Hurricane Isaac is bearing down on the Gulf coast, resurrecting fearful memories of Katrina just as the seventh anniversary of that deadly tempest approaches. Ramifications are many: Isaac has already wreaked havoc with scheduling for the Republican National Convention in Tampa and threatens to overshadow the proceedings (I’ll pass on any cracks about competing with windy speeches: they’re common to all political conventions). Residents along the entire Gulf coast are stocking up on supplies and buttoning down the hatches.
As the first really scary storm of the season, Isaac reminds us how powerless we are when it comes to huge weather systems. There’s clear evidence, I think, that humans have influenced worldwide weather patterns through contributing to global warming, but we can’t start an individual storm, or stop one.
No doubt, many people are praying that Hurricane Isaac will shift its course away from their homes and towns, though they know that means the storm would just hit someone else: unpopulated areas of coastline are few and far between, and none are as large as the coming hurricane.
The Bible has a few things to say about wind and storm. All ancient religious attributed the weather to the gods, and the biblical view is no different: the flood accounts of Genesis 6-8, stories such as Samuel whistling up a God-produced thunderstorm in 1 Samuel 12, and the divine testimony found in Job 38-39 affirm a belief that God is capable of creating storms and flinging them with pinpoint accuracy. And, the account of Jesus stilling a storm on the Sea of Galilee (Mark 4:35-41) declares God’s ability to stop them.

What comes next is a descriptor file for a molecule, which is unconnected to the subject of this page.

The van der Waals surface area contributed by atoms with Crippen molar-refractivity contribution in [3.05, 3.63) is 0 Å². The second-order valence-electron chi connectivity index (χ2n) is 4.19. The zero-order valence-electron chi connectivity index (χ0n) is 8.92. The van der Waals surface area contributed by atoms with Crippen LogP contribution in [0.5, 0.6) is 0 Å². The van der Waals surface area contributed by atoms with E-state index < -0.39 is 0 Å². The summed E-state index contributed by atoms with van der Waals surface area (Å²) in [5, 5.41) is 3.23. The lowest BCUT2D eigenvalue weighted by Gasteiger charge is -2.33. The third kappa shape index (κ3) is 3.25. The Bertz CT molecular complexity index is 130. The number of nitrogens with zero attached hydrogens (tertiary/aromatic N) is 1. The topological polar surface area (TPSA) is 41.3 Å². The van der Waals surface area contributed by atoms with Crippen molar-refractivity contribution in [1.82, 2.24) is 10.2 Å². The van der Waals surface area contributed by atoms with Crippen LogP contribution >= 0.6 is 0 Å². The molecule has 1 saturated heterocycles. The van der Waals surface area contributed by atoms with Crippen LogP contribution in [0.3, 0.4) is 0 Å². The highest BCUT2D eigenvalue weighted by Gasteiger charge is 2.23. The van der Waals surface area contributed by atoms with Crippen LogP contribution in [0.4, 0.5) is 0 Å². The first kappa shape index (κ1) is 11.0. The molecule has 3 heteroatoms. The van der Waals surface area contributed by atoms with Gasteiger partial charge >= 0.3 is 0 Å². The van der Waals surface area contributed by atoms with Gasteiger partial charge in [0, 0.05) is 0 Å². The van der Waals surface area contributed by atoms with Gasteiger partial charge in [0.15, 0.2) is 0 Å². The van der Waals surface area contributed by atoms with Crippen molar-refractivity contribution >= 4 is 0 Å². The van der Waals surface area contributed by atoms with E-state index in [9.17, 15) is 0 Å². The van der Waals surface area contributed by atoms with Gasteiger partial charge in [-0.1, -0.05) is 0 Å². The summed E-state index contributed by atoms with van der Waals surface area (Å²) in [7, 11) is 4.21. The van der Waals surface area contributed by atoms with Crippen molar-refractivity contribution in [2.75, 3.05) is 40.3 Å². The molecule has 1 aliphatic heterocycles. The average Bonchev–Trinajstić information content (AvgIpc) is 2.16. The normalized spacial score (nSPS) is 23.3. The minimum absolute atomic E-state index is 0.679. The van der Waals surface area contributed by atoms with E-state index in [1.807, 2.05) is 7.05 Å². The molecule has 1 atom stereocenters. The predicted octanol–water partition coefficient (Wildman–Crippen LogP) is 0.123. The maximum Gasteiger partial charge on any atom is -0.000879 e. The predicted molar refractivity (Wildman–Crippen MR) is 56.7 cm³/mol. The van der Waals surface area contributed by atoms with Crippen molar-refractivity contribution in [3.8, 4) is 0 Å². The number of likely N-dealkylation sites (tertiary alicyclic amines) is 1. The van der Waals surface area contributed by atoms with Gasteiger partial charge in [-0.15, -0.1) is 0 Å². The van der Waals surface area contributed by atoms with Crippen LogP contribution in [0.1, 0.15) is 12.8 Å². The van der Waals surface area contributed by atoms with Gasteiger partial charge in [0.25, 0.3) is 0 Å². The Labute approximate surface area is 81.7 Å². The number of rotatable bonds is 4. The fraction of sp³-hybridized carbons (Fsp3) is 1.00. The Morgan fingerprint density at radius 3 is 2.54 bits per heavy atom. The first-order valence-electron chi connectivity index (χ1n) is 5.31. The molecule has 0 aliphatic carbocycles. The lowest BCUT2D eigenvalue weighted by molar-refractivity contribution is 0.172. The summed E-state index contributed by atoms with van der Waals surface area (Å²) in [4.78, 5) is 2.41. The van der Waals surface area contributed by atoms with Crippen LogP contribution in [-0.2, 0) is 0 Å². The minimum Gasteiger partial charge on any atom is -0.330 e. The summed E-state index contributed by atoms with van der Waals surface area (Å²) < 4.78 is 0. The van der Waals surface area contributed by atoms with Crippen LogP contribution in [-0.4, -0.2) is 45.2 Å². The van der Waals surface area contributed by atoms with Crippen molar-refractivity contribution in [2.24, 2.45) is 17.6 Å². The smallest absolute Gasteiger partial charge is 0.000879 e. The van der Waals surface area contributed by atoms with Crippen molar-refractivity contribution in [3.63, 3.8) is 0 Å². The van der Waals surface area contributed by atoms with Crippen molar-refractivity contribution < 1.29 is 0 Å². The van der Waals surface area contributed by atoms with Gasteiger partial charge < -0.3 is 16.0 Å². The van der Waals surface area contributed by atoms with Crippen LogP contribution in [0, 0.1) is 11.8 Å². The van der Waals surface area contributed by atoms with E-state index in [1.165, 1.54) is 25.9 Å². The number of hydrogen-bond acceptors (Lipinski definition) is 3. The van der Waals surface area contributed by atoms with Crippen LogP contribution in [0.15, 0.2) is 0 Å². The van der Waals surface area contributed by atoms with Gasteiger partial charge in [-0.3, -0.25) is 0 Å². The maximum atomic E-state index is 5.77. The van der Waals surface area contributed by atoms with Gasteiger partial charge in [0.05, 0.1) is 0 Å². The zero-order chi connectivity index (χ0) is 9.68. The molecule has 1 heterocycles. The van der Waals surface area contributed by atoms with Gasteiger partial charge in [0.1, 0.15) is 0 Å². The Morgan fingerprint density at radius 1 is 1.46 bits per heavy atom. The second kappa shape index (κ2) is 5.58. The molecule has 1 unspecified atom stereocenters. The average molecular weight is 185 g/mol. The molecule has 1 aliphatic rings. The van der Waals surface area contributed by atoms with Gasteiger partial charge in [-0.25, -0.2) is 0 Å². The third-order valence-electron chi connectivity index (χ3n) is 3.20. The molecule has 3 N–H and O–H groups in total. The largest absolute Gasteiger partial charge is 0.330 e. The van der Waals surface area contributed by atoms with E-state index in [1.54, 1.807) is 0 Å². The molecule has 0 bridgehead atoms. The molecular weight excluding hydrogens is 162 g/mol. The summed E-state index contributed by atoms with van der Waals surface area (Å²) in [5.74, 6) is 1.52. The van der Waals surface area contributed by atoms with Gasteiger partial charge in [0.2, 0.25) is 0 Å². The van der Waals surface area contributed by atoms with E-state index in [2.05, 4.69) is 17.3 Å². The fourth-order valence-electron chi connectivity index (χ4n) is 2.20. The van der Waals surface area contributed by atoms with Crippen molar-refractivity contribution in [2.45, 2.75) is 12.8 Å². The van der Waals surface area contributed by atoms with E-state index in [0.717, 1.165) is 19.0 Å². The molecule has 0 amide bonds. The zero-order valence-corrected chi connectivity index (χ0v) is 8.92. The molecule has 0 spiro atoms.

But those are clearly rare exceptions to the rule. Qoheleth noted the cyclical nature of weather, including predictable changes in wind direction (Ecclesiastes 1:6). Jesus observed that “The wind blows where it will…” (John 3:8). Meteorologists are getting much better at predicting what storms will do, though it remains an imperfect science, for the wind does indeed blow where it will.
We can always pray for storms to shift away from us, whether it’s bad weather or personal troubles that we have in mind. We can pray for them to go away if we wish, but I suspect we will be better served if we learn to endure them when they come — for come they will.